Tallahassee, FL - December 23, 2008: Finally a proposed rule revision from the Florida Department of Environmental Protection (FDEP) for Backflow Protection Requirements for residential users of auxilary water! Installation of Reduced Pressure Zone (RPZ) Valves will no longer be mandatory! Several lower cost alternatives have been proposed by Florida DEP. For Hillsborough County, the County's plan to install backflow devices and Automated Meter Reading (AMR) equipment within the customer water meter will meet the proposed FDEP rules, making the above ground RPZ's a thing of the past. This is GREAT NEWS, saving water customers in FL approximately $1 Billion dollars.

Hillsborough Co, FL November 13, 2008: Water Resource Services (WRS) Attorney Ed Helvenston.
Based on allegations that employees of WRS were illegally selling water customer information:
Quote "WRS staff has been requested not to provide any CDs with backflow device information until all exempt information has been excised from the records."

Hillsborough Co, FL November 13, 2008: Bart Weiss WRS Division Director of Strategic Water Management.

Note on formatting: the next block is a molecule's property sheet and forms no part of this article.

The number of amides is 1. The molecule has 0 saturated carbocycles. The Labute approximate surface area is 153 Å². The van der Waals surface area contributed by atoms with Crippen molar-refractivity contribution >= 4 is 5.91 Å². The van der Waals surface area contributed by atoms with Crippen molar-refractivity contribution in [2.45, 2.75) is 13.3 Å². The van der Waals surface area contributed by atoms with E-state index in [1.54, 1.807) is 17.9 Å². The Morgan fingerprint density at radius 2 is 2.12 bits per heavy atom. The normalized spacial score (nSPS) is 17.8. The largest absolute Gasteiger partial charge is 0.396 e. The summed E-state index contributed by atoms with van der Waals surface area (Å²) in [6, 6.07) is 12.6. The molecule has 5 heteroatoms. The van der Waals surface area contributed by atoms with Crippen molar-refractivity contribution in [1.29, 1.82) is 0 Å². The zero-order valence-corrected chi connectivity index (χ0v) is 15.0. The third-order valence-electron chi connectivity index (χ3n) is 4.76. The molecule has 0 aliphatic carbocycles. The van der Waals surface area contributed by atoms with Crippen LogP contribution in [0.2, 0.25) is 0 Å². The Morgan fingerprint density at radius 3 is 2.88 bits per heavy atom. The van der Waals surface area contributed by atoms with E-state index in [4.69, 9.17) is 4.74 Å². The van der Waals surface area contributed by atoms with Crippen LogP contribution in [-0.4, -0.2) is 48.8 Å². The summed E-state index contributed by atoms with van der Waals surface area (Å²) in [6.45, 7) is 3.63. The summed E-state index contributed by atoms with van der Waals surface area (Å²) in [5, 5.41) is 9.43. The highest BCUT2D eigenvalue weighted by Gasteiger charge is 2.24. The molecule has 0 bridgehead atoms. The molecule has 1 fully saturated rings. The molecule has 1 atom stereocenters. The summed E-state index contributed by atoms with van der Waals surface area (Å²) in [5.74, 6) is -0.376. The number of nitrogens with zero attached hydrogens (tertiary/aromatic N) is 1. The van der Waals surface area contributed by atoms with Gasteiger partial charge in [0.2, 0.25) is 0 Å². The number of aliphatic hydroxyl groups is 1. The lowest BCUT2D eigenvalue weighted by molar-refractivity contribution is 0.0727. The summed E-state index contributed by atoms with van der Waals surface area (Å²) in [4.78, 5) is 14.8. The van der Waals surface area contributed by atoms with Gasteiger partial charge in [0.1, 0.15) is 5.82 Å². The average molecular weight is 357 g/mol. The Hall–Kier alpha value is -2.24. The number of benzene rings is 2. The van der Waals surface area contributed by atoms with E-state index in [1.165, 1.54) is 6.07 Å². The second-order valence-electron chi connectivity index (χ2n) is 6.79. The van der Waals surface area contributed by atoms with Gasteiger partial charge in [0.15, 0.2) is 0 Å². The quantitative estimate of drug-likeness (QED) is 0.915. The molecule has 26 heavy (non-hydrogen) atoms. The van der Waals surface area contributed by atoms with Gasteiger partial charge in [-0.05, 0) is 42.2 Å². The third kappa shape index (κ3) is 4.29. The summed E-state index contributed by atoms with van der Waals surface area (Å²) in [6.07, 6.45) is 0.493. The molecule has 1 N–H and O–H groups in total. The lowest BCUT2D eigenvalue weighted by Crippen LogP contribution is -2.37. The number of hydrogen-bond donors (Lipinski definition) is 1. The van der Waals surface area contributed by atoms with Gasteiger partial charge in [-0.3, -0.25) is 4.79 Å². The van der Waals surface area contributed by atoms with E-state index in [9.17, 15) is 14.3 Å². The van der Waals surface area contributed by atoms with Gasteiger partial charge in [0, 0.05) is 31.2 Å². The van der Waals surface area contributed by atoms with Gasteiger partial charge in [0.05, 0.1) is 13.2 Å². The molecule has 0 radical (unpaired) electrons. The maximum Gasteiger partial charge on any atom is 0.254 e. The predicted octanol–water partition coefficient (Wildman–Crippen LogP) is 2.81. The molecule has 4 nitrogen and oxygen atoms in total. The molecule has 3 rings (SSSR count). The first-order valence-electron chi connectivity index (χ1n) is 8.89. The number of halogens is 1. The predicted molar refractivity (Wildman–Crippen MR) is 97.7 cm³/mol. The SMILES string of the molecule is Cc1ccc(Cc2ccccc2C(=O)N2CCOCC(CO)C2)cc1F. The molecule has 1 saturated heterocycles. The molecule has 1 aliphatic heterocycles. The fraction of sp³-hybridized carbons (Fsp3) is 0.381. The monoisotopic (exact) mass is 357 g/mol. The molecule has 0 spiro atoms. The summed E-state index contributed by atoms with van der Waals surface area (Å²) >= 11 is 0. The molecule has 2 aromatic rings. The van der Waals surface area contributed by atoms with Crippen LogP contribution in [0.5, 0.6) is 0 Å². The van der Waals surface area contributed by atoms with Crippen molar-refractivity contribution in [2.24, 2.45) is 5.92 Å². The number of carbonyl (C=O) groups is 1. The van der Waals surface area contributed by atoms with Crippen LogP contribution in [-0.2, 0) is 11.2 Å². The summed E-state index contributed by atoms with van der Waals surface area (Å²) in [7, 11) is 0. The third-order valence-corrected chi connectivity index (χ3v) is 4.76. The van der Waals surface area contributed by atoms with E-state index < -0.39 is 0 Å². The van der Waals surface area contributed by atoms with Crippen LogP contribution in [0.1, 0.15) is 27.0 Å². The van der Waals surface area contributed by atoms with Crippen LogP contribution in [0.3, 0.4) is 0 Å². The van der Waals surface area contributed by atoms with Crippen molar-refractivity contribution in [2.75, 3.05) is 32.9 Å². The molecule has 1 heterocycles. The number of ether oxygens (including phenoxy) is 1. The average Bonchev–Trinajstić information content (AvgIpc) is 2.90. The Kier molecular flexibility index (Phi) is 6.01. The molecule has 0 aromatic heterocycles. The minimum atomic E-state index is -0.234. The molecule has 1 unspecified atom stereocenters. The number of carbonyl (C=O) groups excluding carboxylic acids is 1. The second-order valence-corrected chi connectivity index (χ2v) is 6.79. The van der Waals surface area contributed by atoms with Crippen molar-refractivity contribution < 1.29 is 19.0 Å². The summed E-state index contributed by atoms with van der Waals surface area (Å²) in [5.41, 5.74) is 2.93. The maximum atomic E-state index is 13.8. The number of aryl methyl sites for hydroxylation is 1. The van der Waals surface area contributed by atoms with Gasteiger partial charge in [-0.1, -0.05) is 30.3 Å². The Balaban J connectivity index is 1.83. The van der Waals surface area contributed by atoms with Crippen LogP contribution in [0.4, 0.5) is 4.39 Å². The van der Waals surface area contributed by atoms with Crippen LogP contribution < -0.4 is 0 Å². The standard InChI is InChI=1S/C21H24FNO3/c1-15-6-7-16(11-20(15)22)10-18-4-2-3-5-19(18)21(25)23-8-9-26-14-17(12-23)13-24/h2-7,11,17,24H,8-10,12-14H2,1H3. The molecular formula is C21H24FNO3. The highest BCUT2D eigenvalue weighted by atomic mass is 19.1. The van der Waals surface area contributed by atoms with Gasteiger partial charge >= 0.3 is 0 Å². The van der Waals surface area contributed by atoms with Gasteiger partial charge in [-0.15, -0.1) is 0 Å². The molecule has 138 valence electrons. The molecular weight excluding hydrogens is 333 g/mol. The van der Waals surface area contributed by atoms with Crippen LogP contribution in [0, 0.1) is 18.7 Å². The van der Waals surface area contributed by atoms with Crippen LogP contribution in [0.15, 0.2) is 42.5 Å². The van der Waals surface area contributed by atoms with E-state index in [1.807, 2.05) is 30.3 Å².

Quote "we have halted the sale of this information until this issue is clarified."

It appears that employees of WRS were unaware of FS 119.07 exempting certain information from public release. The sale involved water customer information including names and addresses of all backflow devices in Hillsborough County along with the inspection due dates. The information was sold for $40 per CD-ROM to plumbing contractors, licensed backflow protection inspectors and anyone else who wanted a copy. This site has a copy of these files but will not be posting them because they contain the names and home addresses of police officers and other exempt officials.

Tallahassee, FL September 24, 2008 by the Admin of FDEP Drinking Water Section, Van Hoofnagle.
After receiving complaints about the need and cost of above ground RPZ, the Florida Department of Environmental Protection suspended enforcement on all residential backflow protection devices.
QUOTE: "Given our present deliberations, we are advising all of our program offices to suspend any ongoing or new enforcement actions on the CCC program until January 1, 2009."

Tampa, FL By MIKE SALINERO - Tampa Tribune, August 24, 2008
Complants about the high cost of backflow prevention devices prompt the Hillsborough County Commission to suspend the enforcement for residential water users.
when Hillsborough County recently issued 14 citations to residents in the North Lake neighborhood of Sun City, it triggered a revolt..... residents won a victory of sorts Wednesday when the county water department agreed to delay enforcement of the backflow protection ordinance for up to a year. The delay must be OK'd by the Florida Department of Environmental Protection